Wednesday 21st August 2019
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Spark New Zealand shares hit an eight-month high after the country's biggest telecommunications company lifted annual profit 12 percent as it stripped out costs through a company-wide transformation programme.
Net profit rose to $409 million in the 12 months ended June 30 from $365 million a year earlier, with operating revenue unchanged at $3.53 billion. The telco cut operating spending by 4.3 percent to $2.44 billion, which helped boost earnings before interest, tax, depreciation, amortisation and investment income (ebitdai) by 11 percent to $1.09 billion, in line with guidance.
Spark expects to eke out more gains in the current financial year, predicting ebitdai of $1.1-$1.12 billion.
"We’ve grown our business in the highly competitive mobile and cloud services categories, held our broadband position, entered new markets like sports streaming, led on cost management and transformed our company culture," chair Justine Smyth said.
"It’s very pleasing to achieve these positive outcomes in a year during which we implemented and embedded massive organisational change with the move to agile ways of working."
The company's board declared a final dividend of 11 cents per share and a 1.5 cent special dividend. That takes the annual payment to 25 cents, unchanged from a year earlier. The dividends will be paid on Oct. 4 with a record date of Sept. 20.
Directors expect to maintain that level of dividend payments in the 2020 financial year.
Peter McIntyre, an investment adviser at Craigs Investment Partners, said the result was a solid one based on mobile revenue growth, better gross margins, and higher average revenue per user, but that the outlook for dividends was really important for investors.
"You don't often see Spark rally close to 5 percent in one day, and it's doing it on really good volumes," he said.
The shares rose as high as $4.225, the highest since late December, and were recently up 4.7 percent at $4.20 on a volume of 12.6 million shares. That outperformed a 0.9 percent decline across the S&P/NZX 50 Index this morning, dragged down by A2 Milk missing investors' expectations.
Spark's three-year 'Quantum' transformation programme introduced the flatter, more autonomous decision-making structure known as Agile. It also aims to simplify services, boost automation and digitisation to cut costs, use the company's suite of brands more effectively, and sell more higher-margin services to customers. The end goal is to lift ebitdai margin to at least 31 percent, which it almost reached in the latest year, at 30.9 percent.
The company's total mobile revenue grew 2.7 percent to $1.27 billion, with a 2.4 percent increase in connections to 2.49 million. Average revenue per user increased 0.6 percent to $27.41 a month, as gains in pre-paid services offset a contraction in monthly plans.
Chief executive Jolie Hodson, who took over the reins on July 1 from Simon Moutter, said the company outperformed its rivals in mobile, grabbing 60 percent of the market's growth in the 2019 financial year.
"As customers use their mobile phones to do more, many of them are seeking larger data allowances and price certainty, which provides an opportunity for Spark to improve ARPU (average revenue per user) with the right products and plans," she said.
Spark's capital spending rose 1 percent to $417 million, some $7 million above guidance, of which $132 million was spent on IT systems and $118 million on its mobile network.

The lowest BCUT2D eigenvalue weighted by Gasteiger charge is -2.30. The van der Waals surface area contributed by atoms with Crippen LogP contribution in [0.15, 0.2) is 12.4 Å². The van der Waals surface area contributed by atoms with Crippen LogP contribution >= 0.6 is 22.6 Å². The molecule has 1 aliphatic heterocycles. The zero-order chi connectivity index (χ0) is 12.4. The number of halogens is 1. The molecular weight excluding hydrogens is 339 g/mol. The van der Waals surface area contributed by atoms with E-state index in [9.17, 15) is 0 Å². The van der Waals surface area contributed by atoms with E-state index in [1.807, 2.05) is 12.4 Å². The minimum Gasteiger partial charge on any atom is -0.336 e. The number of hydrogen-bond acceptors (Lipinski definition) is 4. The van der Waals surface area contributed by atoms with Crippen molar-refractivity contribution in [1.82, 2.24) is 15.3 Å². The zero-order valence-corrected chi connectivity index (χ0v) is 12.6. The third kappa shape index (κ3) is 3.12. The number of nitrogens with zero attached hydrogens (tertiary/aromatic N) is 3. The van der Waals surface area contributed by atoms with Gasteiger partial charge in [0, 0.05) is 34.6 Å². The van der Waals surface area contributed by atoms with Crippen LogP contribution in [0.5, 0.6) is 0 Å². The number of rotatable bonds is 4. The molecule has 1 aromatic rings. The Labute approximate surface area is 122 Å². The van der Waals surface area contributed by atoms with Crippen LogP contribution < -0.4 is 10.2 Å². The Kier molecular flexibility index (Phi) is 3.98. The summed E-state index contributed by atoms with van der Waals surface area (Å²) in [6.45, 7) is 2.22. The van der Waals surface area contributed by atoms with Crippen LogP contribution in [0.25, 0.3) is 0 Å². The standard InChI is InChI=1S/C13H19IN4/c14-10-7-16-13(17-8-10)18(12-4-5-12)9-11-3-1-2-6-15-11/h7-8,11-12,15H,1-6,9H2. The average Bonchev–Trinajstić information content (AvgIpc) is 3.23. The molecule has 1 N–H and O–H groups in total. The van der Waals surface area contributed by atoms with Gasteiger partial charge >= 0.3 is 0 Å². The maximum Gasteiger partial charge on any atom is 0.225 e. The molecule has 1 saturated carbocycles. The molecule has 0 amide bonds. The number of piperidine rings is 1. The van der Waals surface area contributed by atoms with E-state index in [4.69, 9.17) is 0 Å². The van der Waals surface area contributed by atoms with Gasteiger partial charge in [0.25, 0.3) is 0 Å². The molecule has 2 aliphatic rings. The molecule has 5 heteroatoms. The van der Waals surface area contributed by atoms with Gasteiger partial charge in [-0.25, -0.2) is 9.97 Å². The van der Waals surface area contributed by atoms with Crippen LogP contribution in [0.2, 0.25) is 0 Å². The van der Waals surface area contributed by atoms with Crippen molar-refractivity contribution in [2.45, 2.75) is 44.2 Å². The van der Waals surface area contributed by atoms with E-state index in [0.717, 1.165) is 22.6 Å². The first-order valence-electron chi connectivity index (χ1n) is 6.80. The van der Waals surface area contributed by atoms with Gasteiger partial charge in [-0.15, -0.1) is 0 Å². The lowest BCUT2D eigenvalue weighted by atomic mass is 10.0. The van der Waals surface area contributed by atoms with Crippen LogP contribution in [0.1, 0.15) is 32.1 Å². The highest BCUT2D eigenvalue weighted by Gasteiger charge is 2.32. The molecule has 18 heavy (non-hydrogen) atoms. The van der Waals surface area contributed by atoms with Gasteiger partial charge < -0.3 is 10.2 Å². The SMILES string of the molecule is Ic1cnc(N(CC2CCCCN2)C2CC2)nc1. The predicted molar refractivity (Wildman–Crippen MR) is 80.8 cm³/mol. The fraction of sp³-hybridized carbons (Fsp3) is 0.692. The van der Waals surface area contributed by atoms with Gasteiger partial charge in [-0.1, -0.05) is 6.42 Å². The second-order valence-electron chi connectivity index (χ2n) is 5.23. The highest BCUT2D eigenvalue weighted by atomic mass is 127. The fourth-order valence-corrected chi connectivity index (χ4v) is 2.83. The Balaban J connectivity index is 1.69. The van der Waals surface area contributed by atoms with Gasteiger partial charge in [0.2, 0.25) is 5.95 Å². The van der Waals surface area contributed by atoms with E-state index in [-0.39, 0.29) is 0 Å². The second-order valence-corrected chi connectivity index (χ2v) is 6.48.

It expects to spend about $370 million on capital projects in the 2020 financial year, although that excludes buying radio spectrum for mobile services. A key component of that expenditure is building a 5G mobile network, which Hodson said will provide a step-change in the company's fixed wireless offering.
A major attraction of the upgraded technology is that it allows greater capacity at a lower cost than on existing 4G and 4.5G networks.
However, Spark's plans for an early 5G roll-out suffered a hitch last year when its partner, Huawei Technologies, was blocked on national security grounds by the Government Communications Security Bureau.
Spark said it's still working through possible ways to mitigate the intelligence agency's concerns, but hasn't decided on whether or when it should put up a new proposal. The telco will use multiple vendors - which is becoming the international norm in adopting the new technology - and said its plans won't be affected by whether or not the Chinese company is involved in the network.
The telco's broadband revenue increased 3 percent to $685 million, even as it lost a net 5,000 connections, leaving it with 695,000 broadband customers at the end of June. That was largely in copper connections, which dropped 28 percent to 249,000, while fibre customer numbers rose 29 percent to 306,000 and its wireless hybrid connections were up 21 percent at 140,000.
The company ramped up its spending on content rights in the year to support its roll-out of Spark Sport, which it's showcasing with the lead rights for the Rugby World Cup in October. Spark's content rights inventory rose to $35 million as at June 30 from $13 million a year earlier.
Spark is still seeking a partner for its earlier foray into online entertainment streaming - Lightbox - which needs more investment, especially in content.
The telco's decline in traditional voice connections continued, down 11 percent at 417,000, and revenue from that sector dropped 16 percent to $310 million.
Revenue from Spark's cloud, security and service management services rose 33 percent to $73 million while managed data and networks revenue fell 3.1 percent to $63 million.
Its procurement and partners revenue - where Spark sources hardware, software and IT services for customers - was up 1.6 percent at $322 million.
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